Lymphangitic carcinomatosis, or lymphangitis carcinomatosa, is the term given to tumor spread through the lymphatics of the lung and is most commonly seen secondary to adenocarcinoma.
The demographics will reflect that of the underlying malignancy (see below).
Clinical presentation is variable. Some patients experience dyspnea and abnormal pulmonary function tests early in the course of the disease, well before any radiographic abnormalities are evident, whereas others remain asymptomatic until much later 4.
Lymphangitic carcinomatosis is most commonly seen secondary to adenocarcinomas such as 5:
- breast cancer: most common 3
- lung cancer (adenocarcinoma in situ)
- colon cancer
- stomach cancer
- prostate cancer
- cervical cancer
- thyroid cancer
A helpful mnemonic for lymphangitic carcinomatosis is sometimes used for its common causes.
Spread into the lymphatics in most cases (except in bronchogenic adenocarcinoma) usually occurs following haematogenous seeding of the lungs, with subsequent lymphatic involvement 1,3. It may also occur by retrograde spread into the lymphatics from the mediastinal and hilar lymph nodes.
Both the peripheral lymphatics coursing in the interlobular septa and beneath the pleura, and the central lymphatics coursing in the bronchovascular interstitium are involved 2.
Histologically tumor is seen both within lymphatics and in the adjacent interstitium, with associated edema and desmoplasia 3,4.
Radiographic appearances can most easily be divided into those due to the involvement of the peripheral (interlobular septa) and central lymphatic system. Involvement may be diffusely of both, or predominantly of one compartment or the other 4. Distribution of changes is variable, but most are asymmetric and patchy 3. It is usually bilateral but may be unilateral, especially in cases of lung and breast cancer.
Unfortunately up to a quarter of patients with subsequently established lymphangitic carcinomatosis have normal chest x-rays 2. When abnormal, the most common finding is a reticulonodular pattern, with thickening of the interlobular septa which may resemble septal (Kerley B) lines.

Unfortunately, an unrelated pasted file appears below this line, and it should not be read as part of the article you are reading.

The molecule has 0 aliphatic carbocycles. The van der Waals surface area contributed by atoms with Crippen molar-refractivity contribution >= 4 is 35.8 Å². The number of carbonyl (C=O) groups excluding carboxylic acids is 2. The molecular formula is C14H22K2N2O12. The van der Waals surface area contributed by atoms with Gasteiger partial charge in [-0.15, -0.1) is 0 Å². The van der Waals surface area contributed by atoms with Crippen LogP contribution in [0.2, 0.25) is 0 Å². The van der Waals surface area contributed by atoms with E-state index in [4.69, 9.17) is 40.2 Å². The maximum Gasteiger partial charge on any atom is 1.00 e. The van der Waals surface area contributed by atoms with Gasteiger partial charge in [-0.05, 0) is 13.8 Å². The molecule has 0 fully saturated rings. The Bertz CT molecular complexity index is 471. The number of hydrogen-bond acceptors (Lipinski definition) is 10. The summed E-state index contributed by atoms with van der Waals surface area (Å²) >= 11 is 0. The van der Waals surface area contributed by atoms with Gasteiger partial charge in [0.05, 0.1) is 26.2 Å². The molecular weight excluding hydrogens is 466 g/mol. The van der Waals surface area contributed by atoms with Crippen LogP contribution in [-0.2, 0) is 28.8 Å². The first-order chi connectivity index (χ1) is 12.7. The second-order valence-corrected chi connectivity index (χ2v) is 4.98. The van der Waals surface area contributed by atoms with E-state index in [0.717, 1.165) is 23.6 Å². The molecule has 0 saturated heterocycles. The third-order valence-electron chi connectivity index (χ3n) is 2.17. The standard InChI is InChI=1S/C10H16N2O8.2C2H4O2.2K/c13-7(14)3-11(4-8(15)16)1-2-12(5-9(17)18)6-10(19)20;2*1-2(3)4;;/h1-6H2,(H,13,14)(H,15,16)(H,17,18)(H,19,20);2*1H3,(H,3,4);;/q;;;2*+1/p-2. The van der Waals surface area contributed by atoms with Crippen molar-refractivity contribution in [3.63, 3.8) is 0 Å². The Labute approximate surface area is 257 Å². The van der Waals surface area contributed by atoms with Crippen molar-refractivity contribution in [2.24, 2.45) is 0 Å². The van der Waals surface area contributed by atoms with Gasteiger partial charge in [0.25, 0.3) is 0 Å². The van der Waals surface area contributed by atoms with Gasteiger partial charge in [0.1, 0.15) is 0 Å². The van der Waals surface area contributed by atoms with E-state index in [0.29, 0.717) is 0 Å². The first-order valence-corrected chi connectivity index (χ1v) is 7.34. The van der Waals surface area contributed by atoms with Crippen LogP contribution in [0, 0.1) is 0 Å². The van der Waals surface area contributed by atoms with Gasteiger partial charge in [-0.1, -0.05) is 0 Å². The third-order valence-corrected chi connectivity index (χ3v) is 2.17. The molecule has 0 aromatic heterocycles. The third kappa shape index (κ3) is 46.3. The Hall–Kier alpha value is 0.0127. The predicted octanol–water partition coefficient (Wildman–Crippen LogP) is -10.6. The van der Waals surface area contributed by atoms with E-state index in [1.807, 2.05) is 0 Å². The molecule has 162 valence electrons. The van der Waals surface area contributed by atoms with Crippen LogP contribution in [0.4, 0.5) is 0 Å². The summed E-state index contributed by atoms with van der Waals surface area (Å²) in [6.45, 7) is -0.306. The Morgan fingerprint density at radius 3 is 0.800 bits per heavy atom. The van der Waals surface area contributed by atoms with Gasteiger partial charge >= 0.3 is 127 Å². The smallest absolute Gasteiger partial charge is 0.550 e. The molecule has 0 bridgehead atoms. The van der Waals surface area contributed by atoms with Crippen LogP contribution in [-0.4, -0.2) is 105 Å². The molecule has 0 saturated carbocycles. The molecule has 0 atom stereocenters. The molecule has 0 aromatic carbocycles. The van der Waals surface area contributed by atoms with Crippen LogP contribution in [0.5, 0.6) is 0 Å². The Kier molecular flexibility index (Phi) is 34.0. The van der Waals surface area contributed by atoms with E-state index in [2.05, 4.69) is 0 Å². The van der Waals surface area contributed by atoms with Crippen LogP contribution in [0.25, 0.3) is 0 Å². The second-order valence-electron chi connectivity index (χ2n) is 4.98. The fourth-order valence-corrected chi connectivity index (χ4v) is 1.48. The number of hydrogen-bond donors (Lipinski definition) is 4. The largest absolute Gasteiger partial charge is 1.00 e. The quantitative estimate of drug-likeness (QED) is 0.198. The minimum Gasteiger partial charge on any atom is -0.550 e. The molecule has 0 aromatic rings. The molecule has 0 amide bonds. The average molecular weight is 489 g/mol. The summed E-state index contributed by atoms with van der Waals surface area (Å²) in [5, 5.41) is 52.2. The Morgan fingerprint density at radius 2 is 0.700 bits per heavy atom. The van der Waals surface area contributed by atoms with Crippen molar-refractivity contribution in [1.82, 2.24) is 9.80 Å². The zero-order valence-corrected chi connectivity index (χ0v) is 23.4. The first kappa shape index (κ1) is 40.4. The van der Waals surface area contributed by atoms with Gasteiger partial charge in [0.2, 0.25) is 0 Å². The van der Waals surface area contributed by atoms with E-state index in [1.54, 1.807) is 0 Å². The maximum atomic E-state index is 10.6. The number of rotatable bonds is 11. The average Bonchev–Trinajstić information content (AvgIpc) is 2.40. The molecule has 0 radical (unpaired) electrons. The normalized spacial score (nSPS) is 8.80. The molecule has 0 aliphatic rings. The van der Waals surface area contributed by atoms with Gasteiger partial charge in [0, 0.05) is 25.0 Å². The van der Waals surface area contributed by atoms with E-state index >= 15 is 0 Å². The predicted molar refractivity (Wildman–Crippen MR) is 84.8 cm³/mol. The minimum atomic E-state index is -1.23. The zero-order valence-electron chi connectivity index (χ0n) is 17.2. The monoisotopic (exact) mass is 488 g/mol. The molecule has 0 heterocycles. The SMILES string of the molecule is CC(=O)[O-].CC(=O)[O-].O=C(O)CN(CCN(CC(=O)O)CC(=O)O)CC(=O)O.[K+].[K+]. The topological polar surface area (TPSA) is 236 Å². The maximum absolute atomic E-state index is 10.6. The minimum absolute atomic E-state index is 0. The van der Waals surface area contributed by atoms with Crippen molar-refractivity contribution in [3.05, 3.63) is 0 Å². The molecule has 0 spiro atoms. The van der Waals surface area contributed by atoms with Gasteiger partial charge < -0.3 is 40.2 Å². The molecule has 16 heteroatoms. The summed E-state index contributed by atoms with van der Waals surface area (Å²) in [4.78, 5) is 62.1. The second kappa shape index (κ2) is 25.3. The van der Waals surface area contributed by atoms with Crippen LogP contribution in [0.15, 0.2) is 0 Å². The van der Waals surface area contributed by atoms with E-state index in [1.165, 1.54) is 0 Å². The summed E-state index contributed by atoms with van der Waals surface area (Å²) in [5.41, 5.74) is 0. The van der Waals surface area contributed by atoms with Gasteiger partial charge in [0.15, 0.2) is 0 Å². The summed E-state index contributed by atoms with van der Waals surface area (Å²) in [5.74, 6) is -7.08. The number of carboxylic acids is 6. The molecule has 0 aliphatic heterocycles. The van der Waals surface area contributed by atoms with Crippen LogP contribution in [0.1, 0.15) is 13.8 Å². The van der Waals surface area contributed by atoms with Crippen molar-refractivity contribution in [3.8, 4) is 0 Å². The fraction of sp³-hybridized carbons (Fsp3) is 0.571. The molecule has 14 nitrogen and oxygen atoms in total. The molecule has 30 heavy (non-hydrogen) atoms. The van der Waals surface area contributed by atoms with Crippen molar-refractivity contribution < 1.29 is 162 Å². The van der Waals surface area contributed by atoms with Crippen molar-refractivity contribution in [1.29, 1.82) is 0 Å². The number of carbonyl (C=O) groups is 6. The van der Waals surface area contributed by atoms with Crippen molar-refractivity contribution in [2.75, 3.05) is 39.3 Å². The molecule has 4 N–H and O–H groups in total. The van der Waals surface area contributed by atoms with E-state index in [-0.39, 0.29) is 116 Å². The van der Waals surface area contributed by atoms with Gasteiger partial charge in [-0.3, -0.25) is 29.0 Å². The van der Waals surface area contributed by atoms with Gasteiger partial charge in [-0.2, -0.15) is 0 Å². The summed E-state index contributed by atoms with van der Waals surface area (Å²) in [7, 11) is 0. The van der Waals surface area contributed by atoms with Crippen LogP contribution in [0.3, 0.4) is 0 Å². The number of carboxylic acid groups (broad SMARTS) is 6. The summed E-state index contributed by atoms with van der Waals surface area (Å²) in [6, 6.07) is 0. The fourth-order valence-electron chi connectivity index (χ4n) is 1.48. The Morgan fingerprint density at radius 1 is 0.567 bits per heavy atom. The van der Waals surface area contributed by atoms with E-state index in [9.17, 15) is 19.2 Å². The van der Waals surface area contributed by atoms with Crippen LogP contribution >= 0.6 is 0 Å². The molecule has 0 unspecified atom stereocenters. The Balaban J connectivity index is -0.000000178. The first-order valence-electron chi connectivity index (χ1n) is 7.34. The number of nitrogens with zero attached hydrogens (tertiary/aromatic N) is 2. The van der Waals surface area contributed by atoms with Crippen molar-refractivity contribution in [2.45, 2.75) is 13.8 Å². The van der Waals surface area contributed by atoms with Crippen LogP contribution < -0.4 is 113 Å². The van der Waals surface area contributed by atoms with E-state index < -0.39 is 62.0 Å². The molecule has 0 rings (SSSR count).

CT, especially HRCT, is excellent at demonstrating both peripheral and central changes.
Typically the appearance is that of interlobular septal thickening, most often nodular and irregular, although smooth thickening may also sometimes be seen 1-4. This results in a prominent definition of the secondary pulmonary lobules, manifesting as tessellating polygons.
There could also be an alveolar filling pattern blending into more reticulation 5.
Thickening of the bronchovascular interstitium is usually irregular and nodular, with changes seen extending towards the hilum 4.
The combination may give a characteristic "dot in box" appearance.
Additional HRCT findings include 2,4:
- subpleural nodules, and thickening of the interlobar fissures
- pleural effusion(s): pleural carcinomatosis
- hilar and mediastinal nodal enlargement (40-50%)
- relatively little destruction of overall lung architecture
A helpful sign is that the overall lung and lobular architecture is preserved 1. In most cases, lymphangitic carcinomatosis progresses rapidly and patients deteriorate (see treatment and prognosis below), however in some cases changes may remain stable over considerable time 3. As such a 'stable' appearance when compared to previous imaging does not necessarily exclude the diagnosis.
- increased avidity within the nodular interlobular septal thickening
- PET-CT has a sensitivity of 86% and specificity of 100% 7
Treatment and prognosis
Treatment is determined by the histology of the primary tumor, but in general, relies on systemic chemotherapy.
Prognosis of patients with lymphangitic carcinomatosis is poor, with approximately half of patients succumbing to their illness within a year of diagnosis 2,3. Occasionally, long-term survival is encountered 3.
Considerations include a differential for that of thickened interlobular septa, with common entities comprising of 1,3:
- 1. Naidich DP, Srichai MB, Krinsky GA. Computed tomography and magnetic resonance of the thorax. Lippincott Williams & Wilkins. (2007) ISBN:0781757657. Read it at Google Books - Find it at Amazon
- 2. Kazerooni EA, Gross BH. Cardiopulmonary imaging. Lippincott Williams & Wilkins. (2004) ISBN:0781736552. Read it at Google Books - Find it at Amazon
- 3. Ikezoe J, Godwin JD, Hunt KJ et-al. Pulmonary lymphangitic carcinomatosis: chronicity of radiographic findings in long-term survivors. AJR Am J Roentgenol. 1995;165 (1): 49-52. AJR Am J Roentgenol (abstract) - Pubmed citation
- 4. Johkoh T, Ikezoe J, Tomiyama N et-al. CT findings in lymphangitic carcinomatosis of the lung: correlation with histologic findings and pulmonary function tests. AJR Am J Roentgenol. 1992;158 (6): 1217-22. AJR Am J Roentgenol (abstract) - Pubmed citation
- 5. Biswas A, Sriram PS. Getting the whole picture: lymphangitic carcinomatosis. (2015) The American journal of medicine. 128 (8): 837-40. doi:10.1016/j.amjmed.2015.04.007 - Pubmed
- 6. Lin WR, Lai RS. Pulmonary lymphangitic carcinomatosis. (2014) QJM : monthly journal of the Association of Physicians. 107 (11): 935-6. doi:10.1093/qjmed/hcu076 - Pubmed
- 7. Kandathil A, Kay FU, Butt YM, Wachsmann JW, Subramaniam RM. Role of FDG PET/CT in the Eighth Edition of TNM Staging of Non-Small Cell Lung Cancer. (2018) Radiographics : a review publication of the Radiological Society of North America, Inc. 38 (7): 2134-2149. doi:10.1148/rg.2018180060 - Pubmed